Rajapandian S, Jankar SV, Nayak DS, Chittawadgi B, Sabnis SC, Sathyamoorthy R, Parthasarathi R, Senthilnathan P, Raj P P, Palanivelu C. Laparoscopic management of 'Y-shaped' gallbladder duplication with review of literature. J Min Access Surg 2017;13:231-3

How to cite this URL:
Rajapandian S, Jankar SV, Nayak DS, Chittawadgi B, Sabnis SC, Sathyamoorthy R, Parthasarathi R, Senthilnathan P, Raj P P, Palanivelu C. Laparoscopic management of 'Y-shaped' gallbladder duplication with review of literature. J Min Access Surg [serial online] 2017 [cited 2021 Oct 21];13:231-3. Available from: https://www.journalofmas.com/text.asp?2017/13/3/231/199611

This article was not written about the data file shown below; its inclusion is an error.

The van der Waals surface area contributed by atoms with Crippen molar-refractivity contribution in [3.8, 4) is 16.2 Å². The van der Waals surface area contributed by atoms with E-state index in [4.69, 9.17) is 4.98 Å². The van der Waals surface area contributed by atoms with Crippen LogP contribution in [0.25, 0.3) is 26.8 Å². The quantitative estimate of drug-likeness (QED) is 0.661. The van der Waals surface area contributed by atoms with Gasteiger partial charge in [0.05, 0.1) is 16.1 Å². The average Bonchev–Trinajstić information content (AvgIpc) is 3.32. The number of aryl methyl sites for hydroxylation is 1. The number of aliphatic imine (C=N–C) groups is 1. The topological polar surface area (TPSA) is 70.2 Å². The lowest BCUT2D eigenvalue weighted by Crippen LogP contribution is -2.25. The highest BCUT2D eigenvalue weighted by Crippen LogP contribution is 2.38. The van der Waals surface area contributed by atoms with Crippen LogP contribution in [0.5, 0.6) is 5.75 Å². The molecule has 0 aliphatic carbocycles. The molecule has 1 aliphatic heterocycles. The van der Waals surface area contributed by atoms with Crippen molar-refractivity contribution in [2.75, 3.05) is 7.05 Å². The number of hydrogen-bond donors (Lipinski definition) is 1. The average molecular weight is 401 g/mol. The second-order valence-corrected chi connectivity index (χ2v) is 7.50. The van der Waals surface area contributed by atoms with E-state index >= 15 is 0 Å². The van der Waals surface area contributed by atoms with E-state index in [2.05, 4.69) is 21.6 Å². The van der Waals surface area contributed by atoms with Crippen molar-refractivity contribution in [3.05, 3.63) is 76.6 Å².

¤ Introduction Top


Congenital anomalies of the gallbladder and anatomical variations of the biliary tract are important as they are associated with an increased risk of complications during laparoscopic as well as open cholecystectomy. Although other anomalies are common, duplication of gall bladder is rare, which is reported to occur in about 1:4000 births.[1] Role of pre-operative and intraoperative imaging is helpful for better delineation of the anatomy and to minimise potential injury. We hereby present a case of duplicated gall bladder in terms of its evaluation and management.[2]


 ¤ Case Report Top